You’ve got a full slate to choose from if you’re headed to the movies this weekend. There’s family friendly animation, a romantic dramedy, the year’s first action-filled blockbuster, and an odd – and a bit controversial – art flick. Let’s get previewing, shall we?
Olympus has Fallen
The first of two “The White House is being attacked by terrorists” movies coming out this year (three if you count the new GI Joe movie), Olympus has Fallen stars Gerard Butler, Aaron Eckhart, and Morgan Freeman in an action movie so over the top and outrageous, you have to see it to not believe it.
Mike Banning (Butler) is a secret service agent relegated to a desk job after a tragic incident. Luckily for everyone, being on the outside of the action is the perfect place for Banning to be when things go south. With the leader of the country taken hostage, the White House in flames, and seemingly all of DC’s police force gunned down, this is a one man army kind of job.
First off, the action is pretty much first rate. It’s gritty enough to avoid most of the cheese that often befalls such flicks, but over the top enough to satisfy the need for a testosterone soaked blockbuster. The problem is, it asks us to take it seriously and there is nothing real about Olympus has Fallen. I wanted to like this movie, but hitting myself in the forehead in disbelief proved to distracting for that to be a possibility.
Read my full review here.
Starring the voices of Emma Stone, Nicholas CAge, Catherine Keener, Clark Duke, Cloris Leachman, and Ryan Reynolds, The Croods is about a cavegirl, Eep who wishes there was more to life than being hidden safely away in a cave with the rest of her family. Everything is going as smoothly as can be expected for a bunch of neanderthals until slightly more evolved Guy (Reynolds) shows up bearing “belt,” fire, and the news that destruction is coming. Turns out this is the part of the story where Pangaea is about to go out of style. Soon, you guessed it – a road trip to
The Great Valley “Tomorrow,” where they will all be safe. But not before some adventures.
The animation is gorgeous. Itt is vibrant, lush, and lends itself well to 3D. The world created has definite echoes of Avatar’s Pandora with active plant life, and a variety of creative creatures that seem to be pulled from Avatar: The Last Airbender’s library of oddly combined animals. The story knows where it’s going at all times, and so do you, but at least it has a lot of fun along the way. There are two things that keep this from being a good looking piece of cardboard. The cast is great and creativity is never lacking.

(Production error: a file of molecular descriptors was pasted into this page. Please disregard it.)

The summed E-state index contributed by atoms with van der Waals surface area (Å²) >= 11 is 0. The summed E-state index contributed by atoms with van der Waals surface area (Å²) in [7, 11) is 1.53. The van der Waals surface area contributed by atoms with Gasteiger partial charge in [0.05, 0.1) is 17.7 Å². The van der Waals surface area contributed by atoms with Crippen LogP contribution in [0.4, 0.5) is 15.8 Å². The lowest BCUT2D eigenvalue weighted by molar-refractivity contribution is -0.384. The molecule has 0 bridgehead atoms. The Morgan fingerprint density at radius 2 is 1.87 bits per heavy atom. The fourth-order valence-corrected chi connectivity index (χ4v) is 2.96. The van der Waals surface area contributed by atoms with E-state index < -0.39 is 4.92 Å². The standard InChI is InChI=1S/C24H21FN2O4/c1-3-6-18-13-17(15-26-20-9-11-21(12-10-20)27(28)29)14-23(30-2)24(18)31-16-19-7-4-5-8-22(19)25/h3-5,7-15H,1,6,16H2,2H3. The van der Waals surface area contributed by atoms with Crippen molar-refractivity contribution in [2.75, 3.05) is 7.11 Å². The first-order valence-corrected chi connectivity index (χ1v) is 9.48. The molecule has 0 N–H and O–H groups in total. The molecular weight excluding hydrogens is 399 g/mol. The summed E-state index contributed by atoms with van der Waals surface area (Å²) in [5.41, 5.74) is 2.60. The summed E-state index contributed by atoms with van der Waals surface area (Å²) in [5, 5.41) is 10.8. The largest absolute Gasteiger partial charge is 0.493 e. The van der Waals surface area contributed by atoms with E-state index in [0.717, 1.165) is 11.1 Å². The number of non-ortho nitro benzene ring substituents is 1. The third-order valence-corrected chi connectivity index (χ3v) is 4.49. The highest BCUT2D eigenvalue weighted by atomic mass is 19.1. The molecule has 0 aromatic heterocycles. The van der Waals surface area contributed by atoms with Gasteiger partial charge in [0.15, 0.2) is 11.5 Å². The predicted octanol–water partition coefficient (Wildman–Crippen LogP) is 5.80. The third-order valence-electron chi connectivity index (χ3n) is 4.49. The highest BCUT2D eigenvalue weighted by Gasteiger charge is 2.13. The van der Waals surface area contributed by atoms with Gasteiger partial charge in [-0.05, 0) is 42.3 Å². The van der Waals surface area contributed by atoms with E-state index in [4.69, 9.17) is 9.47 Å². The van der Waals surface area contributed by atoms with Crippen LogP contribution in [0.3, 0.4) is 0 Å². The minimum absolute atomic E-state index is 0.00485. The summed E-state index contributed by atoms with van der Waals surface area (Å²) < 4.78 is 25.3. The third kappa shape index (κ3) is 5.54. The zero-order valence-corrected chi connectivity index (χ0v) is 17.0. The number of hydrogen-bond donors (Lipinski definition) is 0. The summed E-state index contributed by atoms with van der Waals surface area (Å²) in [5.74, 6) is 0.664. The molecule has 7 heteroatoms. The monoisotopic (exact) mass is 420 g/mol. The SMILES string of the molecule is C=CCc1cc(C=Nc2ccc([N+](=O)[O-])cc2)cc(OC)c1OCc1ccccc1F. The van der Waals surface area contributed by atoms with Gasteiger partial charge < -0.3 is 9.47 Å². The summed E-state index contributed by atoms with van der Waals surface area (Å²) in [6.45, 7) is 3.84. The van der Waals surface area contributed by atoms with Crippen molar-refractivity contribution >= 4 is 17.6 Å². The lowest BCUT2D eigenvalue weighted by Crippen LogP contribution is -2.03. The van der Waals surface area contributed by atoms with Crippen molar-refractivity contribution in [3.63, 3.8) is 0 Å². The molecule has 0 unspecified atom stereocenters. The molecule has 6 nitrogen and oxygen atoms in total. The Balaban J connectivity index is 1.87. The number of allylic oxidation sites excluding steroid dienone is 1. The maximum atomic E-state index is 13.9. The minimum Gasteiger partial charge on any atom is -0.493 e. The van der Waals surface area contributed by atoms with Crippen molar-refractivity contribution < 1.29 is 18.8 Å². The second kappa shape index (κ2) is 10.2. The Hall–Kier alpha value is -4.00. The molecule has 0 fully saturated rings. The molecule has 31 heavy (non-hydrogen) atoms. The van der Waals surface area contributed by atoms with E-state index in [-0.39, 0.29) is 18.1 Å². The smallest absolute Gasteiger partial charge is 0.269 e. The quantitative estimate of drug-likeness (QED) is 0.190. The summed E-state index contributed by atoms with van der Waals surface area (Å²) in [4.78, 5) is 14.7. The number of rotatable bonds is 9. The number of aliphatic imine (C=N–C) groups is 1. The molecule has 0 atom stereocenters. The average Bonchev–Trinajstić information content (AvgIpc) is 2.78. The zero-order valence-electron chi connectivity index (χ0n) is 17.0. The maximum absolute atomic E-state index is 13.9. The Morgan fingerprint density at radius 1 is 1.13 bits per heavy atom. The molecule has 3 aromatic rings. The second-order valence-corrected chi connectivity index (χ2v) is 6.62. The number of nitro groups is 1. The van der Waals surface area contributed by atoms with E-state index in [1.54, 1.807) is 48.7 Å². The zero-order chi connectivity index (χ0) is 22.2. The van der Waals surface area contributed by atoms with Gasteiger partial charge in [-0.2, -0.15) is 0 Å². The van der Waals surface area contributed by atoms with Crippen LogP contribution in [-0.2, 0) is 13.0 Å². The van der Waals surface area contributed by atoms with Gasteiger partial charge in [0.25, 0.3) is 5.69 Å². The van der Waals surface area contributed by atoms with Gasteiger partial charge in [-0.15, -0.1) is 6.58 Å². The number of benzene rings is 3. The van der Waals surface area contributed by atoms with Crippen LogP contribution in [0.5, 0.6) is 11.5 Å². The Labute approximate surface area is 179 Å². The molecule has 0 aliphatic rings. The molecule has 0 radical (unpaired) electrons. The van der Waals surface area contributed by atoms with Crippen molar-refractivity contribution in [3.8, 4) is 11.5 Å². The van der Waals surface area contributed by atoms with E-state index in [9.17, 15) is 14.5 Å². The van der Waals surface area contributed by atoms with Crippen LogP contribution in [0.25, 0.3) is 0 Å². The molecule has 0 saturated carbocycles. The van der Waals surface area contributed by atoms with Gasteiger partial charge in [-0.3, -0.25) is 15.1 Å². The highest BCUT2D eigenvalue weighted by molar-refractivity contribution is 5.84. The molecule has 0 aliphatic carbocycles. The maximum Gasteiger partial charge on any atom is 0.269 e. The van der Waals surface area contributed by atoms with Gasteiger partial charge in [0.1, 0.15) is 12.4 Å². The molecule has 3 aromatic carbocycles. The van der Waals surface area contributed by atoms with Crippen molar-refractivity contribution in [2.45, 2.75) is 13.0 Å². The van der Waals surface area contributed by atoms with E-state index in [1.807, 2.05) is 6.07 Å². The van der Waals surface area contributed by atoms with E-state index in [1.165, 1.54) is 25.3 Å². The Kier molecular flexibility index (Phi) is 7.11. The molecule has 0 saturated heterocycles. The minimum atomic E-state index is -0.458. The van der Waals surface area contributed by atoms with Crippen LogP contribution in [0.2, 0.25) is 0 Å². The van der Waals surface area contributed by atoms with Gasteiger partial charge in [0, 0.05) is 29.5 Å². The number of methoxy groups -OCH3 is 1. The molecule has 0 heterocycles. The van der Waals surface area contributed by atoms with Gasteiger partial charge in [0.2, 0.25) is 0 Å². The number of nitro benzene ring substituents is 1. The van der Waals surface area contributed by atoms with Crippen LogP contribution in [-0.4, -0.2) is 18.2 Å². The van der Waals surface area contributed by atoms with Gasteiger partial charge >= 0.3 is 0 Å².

Dreamworks has a real winner here. Read my full review here.
A dramedy about college admissions, this Tina Fey and Paul Rudd vehicle is surprisingly short on laughs but big on heart.
Based on the novel by the same name, Admission focuses on Princeton admissions officer Portia (Fey) who is on the fast track to taking over the department when the current head (Wallace Shawn) retires at the end of the year. As part of her bid to appear the most ambitious in her position she visits a small, unorthodox school at the bequest of the free-spirited teacher there John Pressman (Rudd). It turns out John is a former classmate of hers and has an ulterior motive for getting her out to his school – he’s convinced that one of his students (The Naked Brothers Band’s Nat Wolff), who happens to want to get into Princeton, is the son Portia gave up for adoption years before.
Lily Tomlin, Michael Sheen, and Lost’s Sonya Walger also appear.
Despite being billed as a comedy, this is not a raucously funny movie. It has plenty of humor, but much of it is understated and subtle – there are still the obvious gags showcased in the trailer, but a lot of the humor is less Apatow and more Fey, appropriately. There is as much drama as there are laughs, and there is a surprisingly large amount of heart to be found, even if it isn’t as much of a romance as you might expect.
There are some surprises to be found here which is nice. You probably won’t remember it a few months from now, but you could do much worse.
Read my full review here.
Originally only intended to slightly expand it’s limited release this weekend, positive buzz has this controversial film getting a full on wide release in 1,000 theaters. In a case of good girls gone bad, Vanessa Hudgens and Selena Gomez – along with Ashley Benson and Rachel Korine – are four college girls who decide to finance their spring break escapades through robbery, getting themselves thrown in jail, and then bailed out by a wild rapper named Alien (James Franco). Sex, drugs, and violence abounds.
Directed by Harmony Korine, who is known for his controversial art films, this looks to be something pretty unique. Reviews so far are positive and apparently the film has a lot more to say than the premise might suggest. I unfortunately did not get the opportunity to screen this one, but if you’re looking for something different and thought provoking – or at least conversation provoking – this could be the ticket.